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By Feet First Foot Care Specialists, LLC
March 21, 2018
Category: sports injuries

How’s your bracket doing this March Madness? Have your winning teams inspired you to hit the court and shoot some hoops? Basketball is a great way to keep your body active and healthy, but without taking the proper precautionary steps, it can also be a dangerous sport! Repeated running and jumping on a court can put a lot of stress on your feet and ankles, causing great injury and putting you on the sideline for weeks.

Here are some common sports injuries associated with basketball and how to avoid them:

  • Ankle Sprains

Ankle Sprains are quite common in basketball. A sprain happens when your foot rolls or bends unnaturally and stretches or even tears one or more ligament. You’ll know your ankle is sprained if it’s very painful to walk on and if there’s swelling or bruising.

Treatment: Ankle sprains need a lot of rest, plus ice to reduce the swelling. Bandages may also be used to hold the ankle in place while it heals. A serious injury might require surgery.

Prevention: Stretching is a must before the big game. Making sure your body is limber and ready to go is necessary. Well-fitting shoes made for basketball are also good for prevention.

  • Plantar Fasciitis

The repeated stress from landing on your feet can cause stress on your heels, often leading to injuries like plantar fasciitis. Plantar fasciitis, or heel spurs, occurs when the plantar fascia, the ligament connecting your heel to the front of the foot, becomes inflamed. This inflammation is accompanied by pain when you walk.

Treatment: Plantar fasciitis is often treated conservatively with rest, ice, stretching, physical therapy, and anti-inflammatory medication (please talk to your physician before taking medication). In recurring, persistent cases, Extracorporeal Shock Wave Treatment (ESWT) is used for treatment.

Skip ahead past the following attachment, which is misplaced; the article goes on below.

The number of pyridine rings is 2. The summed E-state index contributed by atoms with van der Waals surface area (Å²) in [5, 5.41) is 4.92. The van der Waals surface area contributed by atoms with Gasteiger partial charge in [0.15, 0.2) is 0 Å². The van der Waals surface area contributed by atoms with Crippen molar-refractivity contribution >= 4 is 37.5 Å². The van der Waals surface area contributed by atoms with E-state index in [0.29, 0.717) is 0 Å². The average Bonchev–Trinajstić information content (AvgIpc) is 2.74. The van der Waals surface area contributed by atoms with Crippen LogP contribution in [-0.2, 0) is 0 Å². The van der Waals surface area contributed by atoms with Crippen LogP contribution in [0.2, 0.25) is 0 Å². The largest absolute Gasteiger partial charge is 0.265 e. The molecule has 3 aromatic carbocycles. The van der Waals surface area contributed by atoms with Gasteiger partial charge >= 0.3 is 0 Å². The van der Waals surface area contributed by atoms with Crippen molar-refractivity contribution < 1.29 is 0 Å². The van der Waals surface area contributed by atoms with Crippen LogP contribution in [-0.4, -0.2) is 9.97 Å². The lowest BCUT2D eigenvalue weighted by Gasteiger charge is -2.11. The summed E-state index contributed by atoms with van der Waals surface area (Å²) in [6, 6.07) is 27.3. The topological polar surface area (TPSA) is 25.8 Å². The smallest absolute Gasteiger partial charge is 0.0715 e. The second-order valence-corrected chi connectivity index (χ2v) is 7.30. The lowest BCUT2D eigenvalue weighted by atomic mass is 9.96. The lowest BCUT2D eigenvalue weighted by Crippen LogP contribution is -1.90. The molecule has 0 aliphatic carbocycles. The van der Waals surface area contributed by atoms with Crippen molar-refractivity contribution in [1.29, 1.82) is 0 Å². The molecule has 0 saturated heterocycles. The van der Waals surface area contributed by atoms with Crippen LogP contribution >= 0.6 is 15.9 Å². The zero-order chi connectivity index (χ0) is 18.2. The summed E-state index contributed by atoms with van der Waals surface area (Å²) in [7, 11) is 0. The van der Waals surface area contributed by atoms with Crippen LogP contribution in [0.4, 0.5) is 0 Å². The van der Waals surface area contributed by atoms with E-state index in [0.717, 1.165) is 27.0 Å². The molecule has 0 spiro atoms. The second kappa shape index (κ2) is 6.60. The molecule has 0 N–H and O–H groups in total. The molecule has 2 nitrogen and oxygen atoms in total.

Prevention: Calf stretches before hitting the court can be helpful for preventing plantar fasciitis. Orthotic inserts can also cushion the blow of hard jumps.

  • Achilles tendonitis

Your Achilles tendon is the largest tendon in your body and can withstand forces of over 1,000 pounds. It is also one of the most vulnerable to rupturing. Achilles tendonitis occurs in professional and casual athletes from overuse and inflammation of the tendon. Achilles tendonitis comes with pain after exercise, mild swelling, tenderness about an inch above the Achilles, or sluggishness in your leg.

Treatment: Constrictive bandages are used to limit motion of the tendon. Rest and low impact exercises, such as swimming, are encouraged. Orthotics can also help ease the pain quite a bit.

Prevention: You might be noticing a trend here, but stretching is a necessity to prevent Achilles tendonitis. Also, knowing your limits and knowing when to take a rest are both important.

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